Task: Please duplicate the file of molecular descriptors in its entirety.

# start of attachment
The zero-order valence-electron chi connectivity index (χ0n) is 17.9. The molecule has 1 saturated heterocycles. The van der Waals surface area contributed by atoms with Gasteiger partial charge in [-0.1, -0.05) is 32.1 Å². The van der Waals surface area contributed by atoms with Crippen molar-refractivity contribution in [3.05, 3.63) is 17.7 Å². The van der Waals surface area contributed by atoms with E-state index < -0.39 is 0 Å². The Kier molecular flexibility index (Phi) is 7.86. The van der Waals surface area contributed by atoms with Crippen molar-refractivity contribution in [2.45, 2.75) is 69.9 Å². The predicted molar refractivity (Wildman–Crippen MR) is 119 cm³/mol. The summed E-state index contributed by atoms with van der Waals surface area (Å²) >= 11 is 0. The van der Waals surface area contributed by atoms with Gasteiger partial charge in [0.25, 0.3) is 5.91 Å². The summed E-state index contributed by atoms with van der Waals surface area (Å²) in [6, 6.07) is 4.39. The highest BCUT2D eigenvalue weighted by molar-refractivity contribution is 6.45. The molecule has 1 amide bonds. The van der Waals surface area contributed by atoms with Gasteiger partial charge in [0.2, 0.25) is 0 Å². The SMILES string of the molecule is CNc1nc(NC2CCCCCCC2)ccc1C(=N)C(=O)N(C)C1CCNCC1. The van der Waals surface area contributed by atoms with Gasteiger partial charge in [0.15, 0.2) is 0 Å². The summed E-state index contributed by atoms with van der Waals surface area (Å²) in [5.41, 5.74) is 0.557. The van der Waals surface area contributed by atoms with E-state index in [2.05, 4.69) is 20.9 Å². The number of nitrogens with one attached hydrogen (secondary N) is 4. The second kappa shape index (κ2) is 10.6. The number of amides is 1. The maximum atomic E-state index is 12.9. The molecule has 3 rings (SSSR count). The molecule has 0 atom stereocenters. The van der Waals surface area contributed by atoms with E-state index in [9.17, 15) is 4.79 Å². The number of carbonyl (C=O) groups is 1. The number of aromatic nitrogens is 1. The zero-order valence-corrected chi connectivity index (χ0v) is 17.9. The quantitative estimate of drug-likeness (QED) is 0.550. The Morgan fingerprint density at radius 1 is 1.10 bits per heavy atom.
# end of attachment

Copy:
The zero-order valence-electron chi connectivity index (χ0n) is 17.9. The molecule has 1 saturated heterocycles. The van der Waals surface area contributed by atoms with Gasteiger partial charge in [-0.1, -0.05) is 32.1 Å². The van der Waals surface area contributed by atoms with Crippen molar-refractivity contribution in [3.05, 3.63) is 17.7 Å². The van der Waals surface area contributed by atoms with E-state index < -0.39 is 0 Å². The Kier molecular flexibility index (Phi) is 7.86. The van der Waals surface area contributed by atoms with Crippen molar-refractivity contribution in [2.45, 2.75) is 69.9 Å². The predicted molar refractivity (Wildman–Crippen MR) is 119 cm³/mol. The summed E-state index contributed by atoms with van der Waals surface area (Å²) >= 11 is 0. The van der Waals surface area contributed by atoms with Gasteiger partial charge in [0.25, 0.3) is 5.91 Å². The summed E-state index contributed by atoms with van der Waals surface area (Å²) in [6, 6.07) is 4.39. The highest BCUT2D eigenvalue weighted by molar-refractivity contribution is 6.45. The molecule has 1 amide bonds. The van der Waals surface area contributed by atoms with Gasteiger partial charge in [0.2, 0.25) is 0 Å². The SMILES string of the molecule is CNc1nc(NC2CCCCCCC2)ccc1C(=N)C(=O)N(C)C1CCNCC1. The van der Waals surface area contributed by atoms with Gasteiger partial charge in [0.15, 0.2) is 0 Å². The summed E-state index contributed by atoms with van der Waals surface area (Å²) in [5.41, 5.74) is 0.557. The van der Waals surface area contributed by atoms with E-state index in [2.05, 4.69) is 20.9 Å². The number of nitrogens with one attached hydrogen (secondary N) is 4. The second kappa shape index (κ2) is 10.6. The number of amides is 1. The maximum atomic E-state index is 12.9. The molecule has 3 rings (SSSR count). The molecule has 0 atom stereocenters. The van der Waals surface area contributed by atoms with E-state index in [9.17, 15) is 4.79 Å². The number of carbonyl (C=O) groups is 1. The number of aromatic nitrogens is 1. The zero-order valence-corrected chi connectivity index (χ0v) is 17.9. The quantitative estimate of drug-likeness (QED) is 0.550. The Morgan fingerprint density at radius 1 is 1.10 bits per heavy atom.